The most powerful abortifacient in America is poverty:
So Stephen Schneck told a panel of Democrats for Life in Charlotte this week. I've put the words in boldface, italics, and bright red because, as Flannery O'Connor famously observed, "[T]o the hard of hearing you shout, and for the almost-blind you draw large and startling figures." And in the editions of the bible on which I was weaned as a boy, the important words were always in red letters.
Important words. Spoken to people hard of hearing and almost blind. Who do not want to hear and do not want to see. To be specific: as Vincent Miller notes in the America "In All Things" posting to which the first link points, Schneck's words are "lighting up the right-wing Catholic blogosphere." And as he notes this, Miller links to a posting by Thomas Peters at CatholicVote.org that, in a brief statement, finds Schneck's statement "odious."
Six times. Did I say odious? Peters identifies Schneck's words as odious six times: in his title, after which he goes on to inform the reader that Schneck has made "an odious claim," and following which he then proceeds to tell us how odious Schneck's observation is. Four more times.
The observation that the most powerful abortifacient in America is poverty, you understand.
That's the odious claim, according to Catholic political activist Thomas Peters.
The very same Thomas Peters who, as I noted two days ago, continues to push the entirely false claim that the Obama administration's HHS guidelines are requiring taxpayers to pay for abortions, presumably on the entirely false ground that the morning-after pill is an abortifacient.
The shocking, counterintuitive conclusion one appears ineluctably compelled to draw about Peters' arguments and his characterization of Schneck's observation as odious seems to me to be the following:
Real Catholics, real pro-life ones, should base their voting decisions on the false claims that the current administration is requiring us to pay for abortions and that the morning-after pill is an abortifacient rather than on the true claim that poverty is an abortifacient, since as Schneck notes,
The abortion rate is 300% higher below the poverty line. More than 3 out of 4 women who choose abortions cite economic reasons for their decision.
As Vincent Miller wisely notes in the conclusion to his posting about this controversy,
Schneck’s argument is dangerous to those who want to use abortion as a moral shibboleth. If abortion is a real policy issue about women and children, the calculus becomes much more difficult. Moving from checking the right box (in time for one’s candidacy) to arguing about outcomes can only be a win for the Prolife movement.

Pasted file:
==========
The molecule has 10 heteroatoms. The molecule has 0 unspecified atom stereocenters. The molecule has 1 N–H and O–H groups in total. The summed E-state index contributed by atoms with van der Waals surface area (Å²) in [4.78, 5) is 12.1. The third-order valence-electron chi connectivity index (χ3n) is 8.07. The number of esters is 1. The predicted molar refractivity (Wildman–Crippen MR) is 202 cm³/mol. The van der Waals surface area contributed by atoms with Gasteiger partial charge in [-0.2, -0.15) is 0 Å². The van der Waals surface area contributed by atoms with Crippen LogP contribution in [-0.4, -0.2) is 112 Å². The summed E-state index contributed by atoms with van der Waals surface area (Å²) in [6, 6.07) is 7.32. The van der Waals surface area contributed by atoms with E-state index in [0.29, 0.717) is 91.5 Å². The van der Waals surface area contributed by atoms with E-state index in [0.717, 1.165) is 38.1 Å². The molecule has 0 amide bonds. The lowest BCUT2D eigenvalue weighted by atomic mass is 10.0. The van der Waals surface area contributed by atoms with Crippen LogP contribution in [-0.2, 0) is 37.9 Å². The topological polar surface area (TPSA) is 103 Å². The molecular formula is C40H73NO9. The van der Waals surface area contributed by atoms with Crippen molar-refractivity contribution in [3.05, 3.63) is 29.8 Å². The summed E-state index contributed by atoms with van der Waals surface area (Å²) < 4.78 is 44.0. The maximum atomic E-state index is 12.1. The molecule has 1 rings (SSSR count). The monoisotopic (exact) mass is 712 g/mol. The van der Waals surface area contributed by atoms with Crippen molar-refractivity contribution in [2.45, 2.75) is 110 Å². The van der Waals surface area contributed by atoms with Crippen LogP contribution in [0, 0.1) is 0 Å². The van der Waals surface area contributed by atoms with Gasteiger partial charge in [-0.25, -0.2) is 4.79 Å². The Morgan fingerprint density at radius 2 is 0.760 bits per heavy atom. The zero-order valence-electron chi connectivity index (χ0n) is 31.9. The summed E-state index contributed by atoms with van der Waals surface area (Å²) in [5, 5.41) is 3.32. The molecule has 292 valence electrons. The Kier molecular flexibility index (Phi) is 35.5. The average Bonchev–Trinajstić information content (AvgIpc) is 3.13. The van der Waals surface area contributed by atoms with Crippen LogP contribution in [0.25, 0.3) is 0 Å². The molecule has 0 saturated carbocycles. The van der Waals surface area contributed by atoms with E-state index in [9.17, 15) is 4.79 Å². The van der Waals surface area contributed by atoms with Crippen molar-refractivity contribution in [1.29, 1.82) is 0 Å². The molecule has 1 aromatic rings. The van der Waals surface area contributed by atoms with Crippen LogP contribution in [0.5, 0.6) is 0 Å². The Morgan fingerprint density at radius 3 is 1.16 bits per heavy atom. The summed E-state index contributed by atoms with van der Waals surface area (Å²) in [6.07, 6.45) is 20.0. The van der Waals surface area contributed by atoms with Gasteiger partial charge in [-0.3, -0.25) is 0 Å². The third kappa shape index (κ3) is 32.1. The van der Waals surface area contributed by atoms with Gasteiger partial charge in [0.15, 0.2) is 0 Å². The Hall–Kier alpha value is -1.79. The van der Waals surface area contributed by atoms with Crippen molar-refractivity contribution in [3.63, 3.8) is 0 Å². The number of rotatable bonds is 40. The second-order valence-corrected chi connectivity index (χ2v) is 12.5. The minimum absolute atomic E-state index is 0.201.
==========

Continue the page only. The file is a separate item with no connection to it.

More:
In other words, if one's real aim is to diminish abortions and not to score points for a political party to which one is blindly devoted, one has no choice except to deal with the economic and social conditions that make abortion appear to be an attractive choice to economically stressed people. If it's diminishing abortion and serving the values of life that one cares about, that is: if it's diminishing abortion and serving the values of life that guide your moral thinking, and not making a golden calf out of one particular political party whose economic and social agenda in no way promises to relieve economic and social distress, then you'll find Steve Schneck's argument anything but odious.
On the other hand, if the real name of your game is to make an idol out of one particular party and demonize the other by attaching the name of God solely to one party and pretending God has nothing at all to do with the nasty other party, the big-tent party of the nasty feminists and nasty gays and nasty secularists, you might well find Schneck's argument "odious." And you might well fume, fret, and fulminate about how real Catholics vote for God's party and no other.
And how Catholics who don't toe your party line are "odious." Unwelcome in your church. To be hounded out. To be told that they're defectively Catholic, an embarrassment to the real faithful. Don't let the door hit you on the rear as you walk out.
It's all rather easy when your "thinking" about moral issues is reduced to the level of simplistic shibboleths designed to separate the pure from the impure--and which also, it goes without saying, situate you and your kind within the boundary lines of the pure and those you detest outside those boundary lines.
Even if they happen to be fellow Catholics.
But that kind of simplistic moral-shibboleth thinking is precisely what Flannery O'Connor (who was also Catholic, I seem to recall) meant to needle and overturn when she said, "[T]o the hard of hearing you shout, and for the almost-blind you draw large and startling figures."
Isn't it? Because, as her fiction stresses over and over again, no one is capable of doing more damage to the world than the good and righteous, the people who think they see but are utterly incapable of seeing, the people who think they hear but find it impossible to listen.
And who imagine oh so smoothly and oh so self-servingly that God is on their side. And who are willing to vote for anyone who shouts the word "God" more loudly, more frequently, and more unctuously than anyone else. Even when everything the shouting man does, thinks, and says belies the most central values of the major religious traditions of the world.
Which are all about making love, justice, and mercy flourish in the world so that people may have life in abundance. And certainly not about increasing the wealth of the already rich so that a tiny proportion of the world has access to comfort and security while the vast majority of us are consigned to misery.